A view of Joyceville Institution
Credits: IAN MCALPINE/QMI AGENCY
When Daniel Gracie, 36, was a prison inmate a decade ago he knew had HIV, but didn't seem to care, court heard.
After the doctor delivered the bad news at the Joyceville Penitentiary in 2002, he wrote a report that noted Gracie's "lack of concern."
"That makes me wonder whether, in fact, he knew all along he was HIV positive so that it hasn't come as a tremendous surprise," the doctor wrote.
Gracie remained so nonchalant that he never bothered to tell at least two London women he had the virus, court heard.
The Crown is seeking to have Gracie be designated a dangerous offender and serve an indeterminate sentence.
One of his victims found out she had HIV when she became pregnant with another man's baby. The other was tested after London police made a public plea for any other potential victims.
Brian Lester, executive director of the Regional HIV AIDS Connection, said disclosing the virus to intimate partners is "a complex issue." because there remains the stigma attached to those who are infected.
HIV, he said, is a public health issue, and a "shared responsibility" in a relationship.
While there are times when it may be appropriate for certain cases to be prosecuted, that harsh spotlight from the criminal justice system and the media can deter people from revealing their status and "can undermine our efforts in prevention,” he said.
"Most of HIV-positive people disclose their status. These are exceptions,” he said. “Most people are responsible in protecting themselves and others.”
There are psychological implications to the diagnosis he said and someone "can go into denial."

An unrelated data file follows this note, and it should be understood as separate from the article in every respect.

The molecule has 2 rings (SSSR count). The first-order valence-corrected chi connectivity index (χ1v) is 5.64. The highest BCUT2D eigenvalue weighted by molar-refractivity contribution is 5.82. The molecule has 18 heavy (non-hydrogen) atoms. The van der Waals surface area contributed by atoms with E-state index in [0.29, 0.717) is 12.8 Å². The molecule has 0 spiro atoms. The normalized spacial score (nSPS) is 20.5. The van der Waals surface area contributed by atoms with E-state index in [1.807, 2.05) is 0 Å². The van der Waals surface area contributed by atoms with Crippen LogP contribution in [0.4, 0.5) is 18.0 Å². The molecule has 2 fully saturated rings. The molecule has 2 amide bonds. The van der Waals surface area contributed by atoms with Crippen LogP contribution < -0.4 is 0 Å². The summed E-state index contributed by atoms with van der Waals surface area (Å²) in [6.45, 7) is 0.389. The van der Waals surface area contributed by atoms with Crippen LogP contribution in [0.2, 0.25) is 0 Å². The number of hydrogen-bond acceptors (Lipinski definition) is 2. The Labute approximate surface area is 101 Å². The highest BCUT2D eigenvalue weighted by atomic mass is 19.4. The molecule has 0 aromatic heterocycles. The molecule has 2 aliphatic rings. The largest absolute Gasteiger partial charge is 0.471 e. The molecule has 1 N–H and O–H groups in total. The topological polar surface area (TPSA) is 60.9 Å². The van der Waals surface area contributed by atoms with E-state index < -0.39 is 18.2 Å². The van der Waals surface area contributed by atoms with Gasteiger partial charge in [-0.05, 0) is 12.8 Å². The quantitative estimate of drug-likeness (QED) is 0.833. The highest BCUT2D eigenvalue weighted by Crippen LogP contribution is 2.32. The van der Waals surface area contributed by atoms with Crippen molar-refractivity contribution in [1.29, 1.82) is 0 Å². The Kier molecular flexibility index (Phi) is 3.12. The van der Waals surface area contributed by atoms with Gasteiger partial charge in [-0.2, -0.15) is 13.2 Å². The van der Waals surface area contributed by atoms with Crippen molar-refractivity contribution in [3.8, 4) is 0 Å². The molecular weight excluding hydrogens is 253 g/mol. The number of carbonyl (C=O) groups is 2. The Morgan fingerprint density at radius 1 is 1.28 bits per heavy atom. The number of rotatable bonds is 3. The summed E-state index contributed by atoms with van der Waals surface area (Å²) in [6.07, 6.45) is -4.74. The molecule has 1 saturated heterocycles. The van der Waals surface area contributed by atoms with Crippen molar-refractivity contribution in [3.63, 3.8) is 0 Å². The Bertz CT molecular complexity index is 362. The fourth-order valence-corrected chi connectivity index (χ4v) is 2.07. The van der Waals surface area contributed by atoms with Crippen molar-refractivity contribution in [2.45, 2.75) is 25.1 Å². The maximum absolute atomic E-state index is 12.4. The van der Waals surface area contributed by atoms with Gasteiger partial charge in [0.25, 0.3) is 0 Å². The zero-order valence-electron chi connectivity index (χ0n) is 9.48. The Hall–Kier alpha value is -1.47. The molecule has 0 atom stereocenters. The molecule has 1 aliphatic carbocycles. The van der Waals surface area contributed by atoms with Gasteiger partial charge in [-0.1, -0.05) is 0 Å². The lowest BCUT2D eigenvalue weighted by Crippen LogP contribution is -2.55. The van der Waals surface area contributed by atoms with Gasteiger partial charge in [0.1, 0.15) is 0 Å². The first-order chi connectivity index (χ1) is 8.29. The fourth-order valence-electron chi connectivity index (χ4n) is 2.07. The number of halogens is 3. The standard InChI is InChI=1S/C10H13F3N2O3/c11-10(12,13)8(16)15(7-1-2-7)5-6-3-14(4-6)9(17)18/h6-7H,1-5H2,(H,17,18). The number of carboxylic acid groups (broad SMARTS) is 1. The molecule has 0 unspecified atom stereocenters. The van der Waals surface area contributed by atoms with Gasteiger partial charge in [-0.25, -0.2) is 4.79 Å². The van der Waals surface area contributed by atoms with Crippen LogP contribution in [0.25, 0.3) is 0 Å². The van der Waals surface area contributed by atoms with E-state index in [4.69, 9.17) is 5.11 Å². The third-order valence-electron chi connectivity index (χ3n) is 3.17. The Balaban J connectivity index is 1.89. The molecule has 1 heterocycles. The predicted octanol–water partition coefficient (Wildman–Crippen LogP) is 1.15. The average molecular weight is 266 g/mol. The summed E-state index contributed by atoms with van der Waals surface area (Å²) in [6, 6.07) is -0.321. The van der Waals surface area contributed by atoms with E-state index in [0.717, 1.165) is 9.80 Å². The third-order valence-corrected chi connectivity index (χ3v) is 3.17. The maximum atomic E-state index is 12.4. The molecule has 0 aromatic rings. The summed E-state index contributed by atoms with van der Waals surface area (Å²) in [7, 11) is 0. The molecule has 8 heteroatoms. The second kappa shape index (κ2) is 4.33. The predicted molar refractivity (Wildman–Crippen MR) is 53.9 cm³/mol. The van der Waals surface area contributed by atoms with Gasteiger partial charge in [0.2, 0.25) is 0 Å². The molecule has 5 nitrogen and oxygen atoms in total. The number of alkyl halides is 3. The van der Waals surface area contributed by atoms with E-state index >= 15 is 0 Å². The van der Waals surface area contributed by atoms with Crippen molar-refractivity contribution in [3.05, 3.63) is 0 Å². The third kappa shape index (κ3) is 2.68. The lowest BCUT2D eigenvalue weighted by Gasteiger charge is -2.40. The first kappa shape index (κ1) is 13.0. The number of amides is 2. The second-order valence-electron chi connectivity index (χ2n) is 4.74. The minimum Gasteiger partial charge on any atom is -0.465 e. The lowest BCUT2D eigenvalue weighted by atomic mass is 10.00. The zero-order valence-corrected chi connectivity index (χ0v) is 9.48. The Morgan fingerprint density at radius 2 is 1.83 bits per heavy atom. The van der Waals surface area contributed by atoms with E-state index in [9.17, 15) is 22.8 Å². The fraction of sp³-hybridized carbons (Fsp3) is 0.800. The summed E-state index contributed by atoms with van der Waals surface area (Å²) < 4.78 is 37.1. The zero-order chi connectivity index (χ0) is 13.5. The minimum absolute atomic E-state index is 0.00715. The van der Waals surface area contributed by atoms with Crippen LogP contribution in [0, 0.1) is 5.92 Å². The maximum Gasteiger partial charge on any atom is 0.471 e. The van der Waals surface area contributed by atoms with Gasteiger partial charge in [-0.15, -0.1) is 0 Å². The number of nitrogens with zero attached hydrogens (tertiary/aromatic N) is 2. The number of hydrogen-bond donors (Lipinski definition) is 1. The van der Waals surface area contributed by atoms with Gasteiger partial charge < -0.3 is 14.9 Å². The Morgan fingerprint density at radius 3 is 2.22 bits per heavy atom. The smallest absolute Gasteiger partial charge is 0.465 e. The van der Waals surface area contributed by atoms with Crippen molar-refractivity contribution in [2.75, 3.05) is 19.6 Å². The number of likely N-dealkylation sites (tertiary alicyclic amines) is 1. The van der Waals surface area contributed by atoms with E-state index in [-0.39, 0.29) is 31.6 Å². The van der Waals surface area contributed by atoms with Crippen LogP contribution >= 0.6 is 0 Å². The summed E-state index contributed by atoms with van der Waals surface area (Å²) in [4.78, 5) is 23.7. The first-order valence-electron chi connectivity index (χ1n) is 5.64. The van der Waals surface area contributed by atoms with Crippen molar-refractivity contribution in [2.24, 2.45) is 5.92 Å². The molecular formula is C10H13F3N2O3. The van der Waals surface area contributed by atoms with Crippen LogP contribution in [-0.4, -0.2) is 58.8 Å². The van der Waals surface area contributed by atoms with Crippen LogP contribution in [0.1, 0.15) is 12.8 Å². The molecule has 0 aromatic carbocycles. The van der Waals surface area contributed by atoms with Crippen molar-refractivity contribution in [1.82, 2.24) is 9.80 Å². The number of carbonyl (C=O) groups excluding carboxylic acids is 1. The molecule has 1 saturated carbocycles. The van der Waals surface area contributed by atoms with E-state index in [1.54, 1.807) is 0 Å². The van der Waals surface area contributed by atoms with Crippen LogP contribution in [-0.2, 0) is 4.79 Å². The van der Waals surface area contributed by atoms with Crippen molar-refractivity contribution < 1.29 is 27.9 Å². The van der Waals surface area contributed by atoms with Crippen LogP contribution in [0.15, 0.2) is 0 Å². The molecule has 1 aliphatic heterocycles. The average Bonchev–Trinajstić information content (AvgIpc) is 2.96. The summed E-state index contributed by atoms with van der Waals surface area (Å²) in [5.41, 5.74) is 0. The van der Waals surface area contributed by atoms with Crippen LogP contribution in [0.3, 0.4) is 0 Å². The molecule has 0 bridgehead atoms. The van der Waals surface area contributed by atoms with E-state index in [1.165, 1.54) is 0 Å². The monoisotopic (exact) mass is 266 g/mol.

Gracie's doctor advised him December 2010 he would no longer treat him after he missed four appointments and his blood tests showed he wasn't taking his medication.
By then, he was having unprotected sex.
Both women in Gracie's case have their identities protected by court order
One victim case had been Gracie's friend. They would often walk their dogs together.
In early 2010, they got together at her home to watch TV and drink tequila. Gracie asked her to have sex with him. She refused.
She was feeling unwell and went to bed. Gracie agreed to sleep on a futon in the living room.
She woke up the next morning and Gracie was gone. She was sore and saw there was a bodily fluid in and on her.
Gracie eventually admitted having sex with her.
In January 2011, she got pregnant. During her regular blood work, she discovered she had HIV and called the police.
The second woman had a sporadic relationship with Gracie and had sex with him often — first with a condom, then without — starting in 2008.
They broke up and didn't see each other again until 2010 after Gracie found her through Facebook.
During their relationship, Czerkawski said, they talked about sexually transmitted diseases. Gracie assured her he was clean. Once, when he appeared sickly and anemic, he told her he had a kidney problem.
They re-kindled the relationship briefly in 2011. After seeing the London police media release, she was tested positive for HIV.
Both women have the same strain of the virus as Gracie.
Defence lawyer Antin Jaremchuk has requested a Gladue report — a special pre-sentence report specific for First Nations offenders.
Gracie's next court appearance is slated for Jan. 13. The Crown will seek to have a psychiatric assessment to begin the dangerous offender designation process.
Assistant Crown attorney Mark Czerkawski told Justice Peter Hockin that Gracie served a 10-year prison sentence for sexual assault causing bodily harm and counselling to commit murder starting in 1996.